Feedback Without Coaching is Like Peanut Butter Without Jelly

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We’ve all read the research: feedback is having it’s moment. Apparently everyone wants more frequent feedback and they are willing to take the good with the bad: 57% of employees say they prefer corrective feedback not just positive feedback, and 72% say it would improve their performance.

But is weekly feedback what everyone really needs (or wants)? I say no; more doesn’t always mean better. In fact, feedback when it’s not delivered with context, or it’s shared between two people (like a manager and an employee) who don’t have a strong foundation of trust it can do more harm than good.

While giving and receiving feedback is an essential part of skill mastery, it’s not what makes people remarkable at their jobs, let alone great leaders. It’ just not enough.

What people really need is feedback & coaching combined. While there are many differences between feedback and coaching (unfortunately people use the term interchangeably) there is a subtle difference that really clarifies why you should strive to do both:

At the highest level there’s a difference between feedback and coaching because they don’t relate to the same moment in time.

Feedback is based on past performance and includes a manager reviewing a performance or behavior, judging it, and offering either praise or constructive criticism on what could have been different. It is triggered by actions performed around required tasks or existing goals. It’s less about development and more about prevention.

Coaching is based on future performance and includes a manager’s baseline understanding of an employee’s current performance (of skills or tasks) and includes offering prescriptive advice on how to specifically strengthen the performance of a skill or task. It is triggered by both short term opportunities to improve performance, but also long term opportunities to grow in an individual career path. It’s more about development than anything else.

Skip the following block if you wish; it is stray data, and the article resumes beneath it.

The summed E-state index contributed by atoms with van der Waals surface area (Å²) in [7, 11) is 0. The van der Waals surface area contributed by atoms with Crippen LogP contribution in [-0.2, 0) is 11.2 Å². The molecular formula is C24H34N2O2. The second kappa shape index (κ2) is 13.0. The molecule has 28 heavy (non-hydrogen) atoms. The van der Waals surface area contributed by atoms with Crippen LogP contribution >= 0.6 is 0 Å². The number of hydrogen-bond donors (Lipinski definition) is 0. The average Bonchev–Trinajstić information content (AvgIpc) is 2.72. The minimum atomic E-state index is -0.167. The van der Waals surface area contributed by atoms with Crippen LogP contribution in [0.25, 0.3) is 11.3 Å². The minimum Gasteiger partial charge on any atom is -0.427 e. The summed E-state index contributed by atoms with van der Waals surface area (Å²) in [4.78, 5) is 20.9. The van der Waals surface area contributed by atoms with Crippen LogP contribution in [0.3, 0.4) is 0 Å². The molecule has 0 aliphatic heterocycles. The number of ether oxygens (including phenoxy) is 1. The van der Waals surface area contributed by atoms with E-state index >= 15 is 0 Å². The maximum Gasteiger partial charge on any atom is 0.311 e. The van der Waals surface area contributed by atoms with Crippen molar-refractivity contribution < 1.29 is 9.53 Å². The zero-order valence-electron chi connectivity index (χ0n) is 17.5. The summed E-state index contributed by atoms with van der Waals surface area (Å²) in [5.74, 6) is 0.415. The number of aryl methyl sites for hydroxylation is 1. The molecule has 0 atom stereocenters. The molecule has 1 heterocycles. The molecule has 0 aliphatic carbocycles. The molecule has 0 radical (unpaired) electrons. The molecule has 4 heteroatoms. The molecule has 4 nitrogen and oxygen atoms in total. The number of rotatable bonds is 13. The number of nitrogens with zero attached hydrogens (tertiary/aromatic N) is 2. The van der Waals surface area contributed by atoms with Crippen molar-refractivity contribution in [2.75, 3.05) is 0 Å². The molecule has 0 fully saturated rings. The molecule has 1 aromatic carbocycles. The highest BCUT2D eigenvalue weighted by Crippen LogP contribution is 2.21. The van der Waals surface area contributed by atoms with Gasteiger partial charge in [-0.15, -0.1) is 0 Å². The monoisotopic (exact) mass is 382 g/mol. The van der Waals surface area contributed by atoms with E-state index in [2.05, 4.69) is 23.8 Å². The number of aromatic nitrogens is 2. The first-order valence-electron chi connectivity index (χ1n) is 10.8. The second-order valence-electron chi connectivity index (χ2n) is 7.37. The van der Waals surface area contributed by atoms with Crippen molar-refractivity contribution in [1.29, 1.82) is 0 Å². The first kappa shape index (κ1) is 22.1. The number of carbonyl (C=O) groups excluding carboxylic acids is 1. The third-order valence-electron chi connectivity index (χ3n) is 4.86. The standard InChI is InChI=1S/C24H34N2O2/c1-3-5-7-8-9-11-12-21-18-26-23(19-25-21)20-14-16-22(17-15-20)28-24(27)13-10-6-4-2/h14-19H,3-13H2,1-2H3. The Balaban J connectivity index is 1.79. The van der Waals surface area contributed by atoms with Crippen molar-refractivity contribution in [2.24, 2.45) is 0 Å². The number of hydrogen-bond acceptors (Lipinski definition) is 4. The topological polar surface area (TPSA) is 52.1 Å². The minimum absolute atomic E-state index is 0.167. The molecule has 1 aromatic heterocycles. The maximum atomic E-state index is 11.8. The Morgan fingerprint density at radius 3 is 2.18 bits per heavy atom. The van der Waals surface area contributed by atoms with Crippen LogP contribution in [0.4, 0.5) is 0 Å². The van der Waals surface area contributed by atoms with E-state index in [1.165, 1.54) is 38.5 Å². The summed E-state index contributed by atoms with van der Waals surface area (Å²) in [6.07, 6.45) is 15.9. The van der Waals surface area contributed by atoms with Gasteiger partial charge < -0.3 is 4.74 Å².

Why is this subtle difference critical to understand? Career development has become one of the most important factors in choosing an employer. In fact, according to Gallup, A full 87% of millennials say professional development or career growth opportunities are very important to them in a job.

Another subtle difference lies in the direction of the focus.

Feedback is more informational than inspirational because it points back at the employee (i.e., “I see what you did there – and here’s how to change it next time.”) In this sense it can prevent an employee from repeating a behavior, but it doesn’t focus on preparing them for their for their next great performance.

Coaching on the other hand is not delivered as a direct response to a performance or behavior, rather it is triggered by a continual desire to strengthen a skill or behavior, and usually points towards someone who is modeling the mastery of that behavior. In this sense – it’s inspiring the employee to work towards something greater.

In my opinion, feedback is now table stakes for sustainability but coaching is the secret weapon for growth. In a coaching culture, “people are committed to the success and performance of other people — not just the success and performance of themselves.” Moving forward, that subtle change of focus will make all the difference in an organization’s ability to grow.

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